PNB readies sale of prime property assets

/ 04:20 AM September 14, 2020

Tycoon Lucio Tan-led Philippine National Bank is moving to unlock values from its prime property assets—a program which could translate to extraordinary earnings that may even exceed its current market capitalization.

In a disclosure to the Philippine Stock Exchange last week, PNB said its board had approved a program to realize the market value of the bank’s prime properties and reduce its low-earning assets to strengthen its financial position.


“A number of options are being considered and the terms of the execution will be disclosed when all the needed approvals are obtained. Our aim is to complete this at the soonest possible time,” PNB president Wick Veloso said in a press statement.

In a research note dated Sept. 11, Abacus Securities head of research Raymond Neil Franco said PNB had valuable assets waiting to be monetized, specifically the 10-hectare head office along Macapagal Avenue, the old Allied Bank building on Ayala Avenue and the 8,000-square-meter prime lot foreclosed from musician Ramon “RJ” Jacinto.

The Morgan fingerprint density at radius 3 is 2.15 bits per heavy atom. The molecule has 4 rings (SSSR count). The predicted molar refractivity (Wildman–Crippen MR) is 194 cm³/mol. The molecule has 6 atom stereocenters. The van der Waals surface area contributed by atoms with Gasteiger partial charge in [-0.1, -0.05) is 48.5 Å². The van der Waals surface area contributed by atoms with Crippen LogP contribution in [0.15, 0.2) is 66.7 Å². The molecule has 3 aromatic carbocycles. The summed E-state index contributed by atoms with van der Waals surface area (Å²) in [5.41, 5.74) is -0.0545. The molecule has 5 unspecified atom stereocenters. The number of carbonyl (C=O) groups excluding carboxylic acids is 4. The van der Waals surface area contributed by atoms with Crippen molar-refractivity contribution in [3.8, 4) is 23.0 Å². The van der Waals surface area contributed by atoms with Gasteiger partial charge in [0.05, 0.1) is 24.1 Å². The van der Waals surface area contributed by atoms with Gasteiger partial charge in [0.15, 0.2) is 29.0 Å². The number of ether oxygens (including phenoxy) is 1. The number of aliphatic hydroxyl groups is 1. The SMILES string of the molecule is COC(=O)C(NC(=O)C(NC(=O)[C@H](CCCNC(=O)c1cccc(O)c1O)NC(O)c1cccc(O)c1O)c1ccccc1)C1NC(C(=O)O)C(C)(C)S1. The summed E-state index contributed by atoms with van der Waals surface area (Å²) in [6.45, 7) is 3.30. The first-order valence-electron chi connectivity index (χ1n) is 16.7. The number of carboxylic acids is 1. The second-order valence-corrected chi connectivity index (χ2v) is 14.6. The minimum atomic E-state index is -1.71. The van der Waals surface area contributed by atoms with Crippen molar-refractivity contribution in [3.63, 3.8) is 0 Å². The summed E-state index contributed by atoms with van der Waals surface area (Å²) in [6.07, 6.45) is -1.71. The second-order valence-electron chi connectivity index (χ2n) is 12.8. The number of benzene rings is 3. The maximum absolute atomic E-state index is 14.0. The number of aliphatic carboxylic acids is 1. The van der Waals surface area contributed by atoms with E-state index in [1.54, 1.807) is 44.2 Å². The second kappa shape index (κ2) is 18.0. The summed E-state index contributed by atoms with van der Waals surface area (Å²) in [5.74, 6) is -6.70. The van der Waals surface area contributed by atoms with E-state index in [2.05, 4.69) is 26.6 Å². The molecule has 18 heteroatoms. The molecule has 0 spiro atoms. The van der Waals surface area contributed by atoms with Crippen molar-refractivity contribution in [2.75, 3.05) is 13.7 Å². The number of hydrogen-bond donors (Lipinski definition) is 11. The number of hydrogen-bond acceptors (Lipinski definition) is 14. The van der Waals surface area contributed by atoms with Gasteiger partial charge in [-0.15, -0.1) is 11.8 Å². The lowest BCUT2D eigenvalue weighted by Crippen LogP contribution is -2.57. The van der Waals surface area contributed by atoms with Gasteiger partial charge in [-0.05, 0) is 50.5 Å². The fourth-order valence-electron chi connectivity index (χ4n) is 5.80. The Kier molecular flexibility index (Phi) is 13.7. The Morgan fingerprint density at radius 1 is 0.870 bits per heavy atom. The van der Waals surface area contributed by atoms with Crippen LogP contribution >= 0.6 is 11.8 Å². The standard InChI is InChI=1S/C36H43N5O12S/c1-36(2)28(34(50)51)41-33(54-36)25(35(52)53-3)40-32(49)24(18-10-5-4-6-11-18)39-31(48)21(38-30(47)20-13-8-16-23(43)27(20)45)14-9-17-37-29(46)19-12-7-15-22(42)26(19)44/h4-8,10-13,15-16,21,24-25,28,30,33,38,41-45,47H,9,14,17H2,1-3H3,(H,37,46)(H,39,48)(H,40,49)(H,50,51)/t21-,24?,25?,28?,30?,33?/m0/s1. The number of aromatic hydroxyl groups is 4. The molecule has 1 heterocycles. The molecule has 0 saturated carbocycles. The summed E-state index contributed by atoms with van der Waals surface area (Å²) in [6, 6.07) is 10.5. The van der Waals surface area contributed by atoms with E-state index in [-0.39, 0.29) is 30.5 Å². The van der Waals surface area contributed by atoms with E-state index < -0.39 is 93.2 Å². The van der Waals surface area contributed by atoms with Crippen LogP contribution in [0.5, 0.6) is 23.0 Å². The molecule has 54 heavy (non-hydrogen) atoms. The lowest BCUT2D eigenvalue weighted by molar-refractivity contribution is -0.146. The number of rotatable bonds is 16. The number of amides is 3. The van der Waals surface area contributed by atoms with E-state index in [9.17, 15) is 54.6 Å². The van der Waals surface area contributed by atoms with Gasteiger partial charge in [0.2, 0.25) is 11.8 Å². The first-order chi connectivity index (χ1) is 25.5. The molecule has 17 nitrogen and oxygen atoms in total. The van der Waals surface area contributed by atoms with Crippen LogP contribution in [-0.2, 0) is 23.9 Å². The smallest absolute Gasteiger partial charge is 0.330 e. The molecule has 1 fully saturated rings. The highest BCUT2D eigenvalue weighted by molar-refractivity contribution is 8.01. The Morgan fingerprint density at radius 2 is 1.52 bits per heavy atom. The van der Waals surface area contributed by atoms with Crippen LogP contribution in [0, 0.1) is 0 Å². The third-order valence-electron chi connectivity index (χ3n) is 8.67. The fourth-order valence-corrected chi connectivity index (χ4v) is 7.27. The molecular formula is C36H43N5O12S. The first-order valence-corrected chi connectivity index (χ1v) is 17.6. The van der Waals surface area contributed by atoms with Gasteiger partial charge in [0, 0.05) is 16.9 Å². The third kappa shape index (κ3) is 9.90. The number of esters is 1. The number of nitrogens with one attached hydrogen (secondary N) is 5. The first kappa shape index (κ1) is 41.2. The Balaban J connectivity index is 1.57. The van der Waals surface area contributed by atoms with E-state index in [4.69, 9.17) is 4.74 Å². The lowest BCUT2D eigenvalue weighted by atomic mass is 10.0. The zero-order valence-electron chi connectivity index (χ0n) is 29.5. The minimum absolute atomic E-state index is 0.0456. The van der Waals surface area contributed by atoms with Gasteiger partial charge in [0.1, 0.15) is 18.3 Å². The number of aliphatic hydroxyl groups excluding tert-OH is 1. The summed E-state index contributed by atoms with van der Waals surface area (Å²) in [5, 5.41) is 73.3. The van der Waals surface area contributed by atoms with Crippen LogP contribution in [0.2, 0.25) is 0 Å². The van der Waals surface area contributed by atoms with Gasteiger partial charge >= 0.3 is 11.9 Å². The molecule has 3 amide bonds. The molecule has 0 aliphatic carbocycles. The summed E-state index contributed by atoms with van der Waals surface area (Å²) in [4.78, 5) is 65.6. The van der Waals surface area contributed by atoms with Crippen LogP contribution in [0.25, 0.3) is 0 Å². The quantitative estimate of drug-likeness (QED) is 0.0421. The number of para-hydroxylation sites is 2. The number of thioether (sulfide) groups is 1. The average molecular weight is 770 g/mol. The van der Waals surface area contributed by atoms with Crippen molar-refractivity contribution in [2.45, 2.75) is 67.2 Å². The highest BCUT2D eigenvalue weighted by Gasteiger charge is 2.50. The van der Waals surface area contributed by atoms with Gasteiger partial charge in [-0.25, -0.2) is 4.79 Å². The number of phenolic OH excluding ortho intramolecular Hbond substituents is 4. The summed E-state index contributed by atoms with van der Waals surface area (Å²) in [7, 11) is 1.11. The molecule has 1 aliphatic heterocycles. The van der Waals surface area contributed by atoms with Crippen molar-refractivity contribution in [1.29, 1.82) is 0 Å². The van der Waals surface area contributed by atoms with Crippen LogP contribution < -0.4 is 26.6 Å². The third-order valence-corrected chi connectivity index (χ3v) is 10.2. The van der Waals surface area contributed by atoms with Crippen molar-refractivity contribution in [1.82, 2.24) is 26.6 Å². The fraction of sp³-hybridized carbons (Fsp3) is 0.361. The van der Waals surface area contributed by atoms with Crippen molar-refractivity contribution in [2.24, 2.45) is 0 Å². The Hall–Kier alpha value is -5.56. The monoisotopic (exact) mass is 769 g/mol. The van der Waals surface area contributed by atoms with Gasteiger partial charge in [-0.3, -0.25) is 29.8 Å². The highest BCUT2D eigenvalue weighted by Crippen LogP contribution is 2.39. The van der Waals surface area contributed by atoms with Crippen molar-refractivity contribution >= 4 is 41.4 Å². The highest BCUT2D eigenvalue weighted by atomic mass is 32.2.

“Given that the fair value of these properties is around P50 billion and the historical asset cost is likely to be minimal, the potential windfall could be larger than the bank’s current market cap,” the research said.

As of Friday’s closing, PNB was valued by the stock market at slightly less than P35 billion. The bank’s share price has risen by P4.04 per share or 20 percent in the last two trading days since the disclosure on the asset realization program.

“We expect the value realization of PNB’s prime properties to substantially boost capital adequacy ratios to the extent that the bank will not need funding from its parent for a long time,” the research said.

This is seen to free up more cash that parent conglomerate LT Group Inc. can use to maintain or even boost its dividends, especially as the group strives to shore up flag carrier Philippine Airlines. The airline business is among those hit hard by the ongoing coronavirus pandemic. INQ

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